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Jobseeker caution will intensify skills shortages in New Zealand

Key Survey Findings:

  • 49% of white collar employers believe skills shortages will continue over the next 12 months
  • Some 69% predict that wages growth will outrun the inflation rate
  • The vast majority of salary increases will be based on performance

Auckland, October 2011: The professional employment market in New Zealand is expected to remain talent short over the next 12 months, according to a survey conducted by global recruitment firm Michael Page International.

Almost half of the employers surveyed believe that professional skills shortages will continue over the next 12 months, with the demand for skills already exceeding supply across sectors such as sales, marketing and supply chain.

“The options for career growth were limited during the economic downturn period, with many professionals merely happy to keep their jobs. We are now starting to see more companies in the position to re-invest in their talent with career progression opportunities. This investment, coupled with nervousness around global conditions and the perception that the job market is flat, means that many top performers are not proactively looking for new roles, or are simply unwilling to move. This is limiting the flow of new talent onto the job market,” said Mr. Pete Macauley, National Director of Michael Page in New Zealand.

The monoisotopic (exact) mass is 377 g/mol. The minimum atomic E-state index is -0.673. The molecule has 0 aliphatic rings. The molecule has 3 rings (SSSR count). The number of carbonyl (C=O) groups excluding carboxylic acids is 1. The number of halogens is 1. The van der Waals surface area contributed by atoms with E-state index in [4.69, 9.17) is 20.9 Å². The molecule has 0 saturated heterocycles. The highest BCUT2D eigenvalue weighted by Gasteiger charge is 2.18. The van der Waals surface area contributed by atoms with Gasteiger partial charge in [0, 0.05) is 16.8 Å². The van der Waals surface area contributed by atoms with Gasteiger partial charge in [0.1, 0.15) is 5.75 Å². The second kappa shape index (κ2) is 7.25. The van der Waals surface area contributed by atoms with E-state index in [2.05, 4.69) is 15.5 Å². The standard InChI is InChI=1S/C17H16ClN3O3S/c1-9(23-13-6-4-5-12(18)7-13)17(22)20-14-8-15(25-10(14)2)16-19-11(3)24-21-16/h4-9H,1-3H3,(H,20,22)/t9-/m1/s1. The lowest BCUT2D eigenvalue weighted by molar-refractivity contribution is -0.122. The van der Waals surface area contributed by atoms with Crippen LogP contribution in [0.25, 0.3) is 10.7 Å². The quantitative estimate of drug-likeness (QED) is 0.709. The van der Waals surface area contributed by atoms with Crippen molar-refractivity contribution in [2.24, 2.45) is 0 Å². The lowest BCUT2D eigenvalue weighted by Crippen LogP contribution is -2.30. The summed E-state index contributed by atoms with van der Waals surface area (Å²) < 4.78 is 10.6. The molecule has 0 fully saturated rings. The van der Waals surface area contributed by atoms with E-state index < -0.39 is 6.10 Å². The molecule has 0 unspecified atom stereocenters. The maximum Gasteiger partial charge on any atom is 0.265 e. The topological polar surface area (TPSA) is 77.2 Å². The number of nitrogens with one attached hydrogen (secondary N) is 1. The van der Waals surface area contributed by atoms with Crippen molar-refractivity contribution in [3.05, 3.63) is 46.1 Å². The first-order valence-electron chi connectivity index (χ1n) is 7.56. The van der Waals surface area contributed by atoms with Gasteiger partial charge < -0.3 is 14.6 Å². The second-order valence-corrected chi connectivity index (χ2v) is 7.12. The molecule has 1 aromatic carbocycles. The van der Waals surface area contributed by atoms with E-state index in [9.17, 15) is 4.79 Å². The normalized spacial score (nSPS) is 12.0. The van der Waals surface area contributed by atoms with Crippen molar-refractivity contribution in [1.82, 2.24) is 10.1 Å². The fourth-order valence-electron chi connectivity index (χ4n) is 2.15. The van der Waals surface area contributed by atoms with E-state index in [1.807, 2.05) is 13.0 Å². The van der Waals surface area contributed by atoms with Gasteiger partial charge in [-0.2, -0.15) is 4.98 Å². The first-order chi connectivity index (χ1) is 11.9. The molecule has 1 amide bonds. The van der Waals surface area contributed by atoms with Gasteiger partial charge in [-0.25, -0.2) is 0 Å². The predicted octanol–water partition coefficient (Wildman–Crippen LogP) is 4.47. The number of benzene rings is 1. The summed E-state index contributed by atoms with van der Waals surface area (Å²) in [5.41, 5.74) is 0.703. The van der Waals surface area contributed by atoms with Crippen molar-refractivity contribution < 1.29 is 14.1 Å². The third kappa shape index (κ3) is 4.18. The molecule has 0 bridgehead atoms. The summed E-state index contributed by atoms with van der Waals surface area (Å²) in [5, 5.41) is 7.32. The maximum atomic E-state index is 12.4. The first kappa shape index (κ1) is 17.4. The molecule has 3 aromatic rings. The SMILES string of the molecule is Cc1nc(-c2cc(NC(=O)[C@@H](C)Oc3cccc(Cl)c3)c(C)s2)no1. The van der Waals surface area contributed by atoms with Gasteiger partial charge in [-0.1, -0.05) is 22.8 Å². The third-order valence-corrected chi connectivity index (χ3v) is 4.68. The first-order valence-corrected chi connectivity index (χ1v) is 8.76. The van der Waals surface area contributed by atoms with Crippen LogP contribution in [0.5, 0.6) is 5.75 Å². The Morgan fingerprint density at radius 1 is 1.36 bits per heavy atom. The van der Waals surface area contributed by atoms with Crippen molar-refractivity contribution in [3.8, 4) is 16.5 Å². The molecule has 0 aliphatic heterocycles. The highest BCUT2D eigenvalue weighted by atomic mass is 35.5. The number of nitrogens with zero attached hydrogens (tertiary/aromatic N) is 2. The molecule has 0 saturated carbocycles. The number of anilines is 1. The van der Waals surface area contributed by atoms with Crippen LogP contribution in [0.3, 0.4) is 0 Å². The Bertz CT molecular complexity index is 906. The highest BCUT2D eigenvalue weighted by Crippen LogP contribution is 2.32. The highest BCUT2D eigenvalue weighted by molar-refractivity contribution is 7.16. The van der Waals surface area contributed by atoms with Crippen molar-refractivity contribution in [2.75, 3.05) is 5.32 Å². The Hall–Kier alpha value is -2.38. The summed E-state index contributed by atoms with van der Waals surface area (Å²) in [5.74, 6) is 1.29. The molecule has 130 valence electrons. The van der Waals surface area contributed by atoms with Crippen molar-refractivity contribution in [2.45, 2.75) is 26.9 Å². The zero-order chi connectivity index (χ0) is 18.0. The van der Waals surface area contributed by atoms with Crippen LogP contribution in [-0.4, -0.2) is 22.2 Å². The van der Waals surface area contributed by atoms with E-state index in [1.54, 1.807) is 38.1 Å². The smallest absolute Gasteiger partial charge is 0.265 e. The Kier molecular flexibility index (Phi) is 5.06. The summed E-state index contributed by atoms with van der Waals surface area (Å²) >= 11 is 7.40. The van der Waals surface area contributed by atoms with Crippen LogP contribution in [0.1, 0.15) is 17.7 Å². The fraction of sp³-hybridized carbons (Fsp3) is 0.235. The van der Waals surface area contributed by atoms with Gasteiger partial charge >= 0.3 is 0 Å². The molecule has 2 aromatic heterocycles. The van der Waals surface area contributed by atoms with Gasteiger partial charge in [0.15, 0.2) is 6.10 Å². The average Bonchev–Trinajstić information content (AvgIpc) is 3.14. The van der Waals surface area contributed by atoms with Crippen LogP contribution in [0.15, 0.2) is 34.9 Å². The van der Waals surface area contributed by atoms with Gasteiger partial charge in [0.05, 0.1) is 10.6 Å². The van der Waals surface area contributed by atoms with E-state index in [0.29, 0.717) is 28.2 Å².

The Michael Page Salary & Employment Forecast, which this year incorporates the responses of more than 2,500 hiring managers from New Zealand’s corporate sector, also reveals that skills shortages are placing upwards pressure on salaries.

Some 69% of the employers surveyed believe that skills shortages will cause salaries in New Zealand to rise above the inflation rate over the next 12 months.

“One reason salary pressures are growing is that employers are struggling to attract new talent into their business. Companies are offering increasingly competitive salaries and bonus incentives in an effort to attract the talented pool of professionals that are hesitant to move in the current environment,” said Mr. Macauley.

To ensure their most valuable people are retained, most of the employers surveyed (71%) will be awarding salary increases based on performance.

“Although the competition for top talent is intensifying, companies are demonstrating a targeted approach to retaining and developing their best people. To be successful, employers need to complement financial rewards with opportunities for career growth and development,” said Mr. Macauley.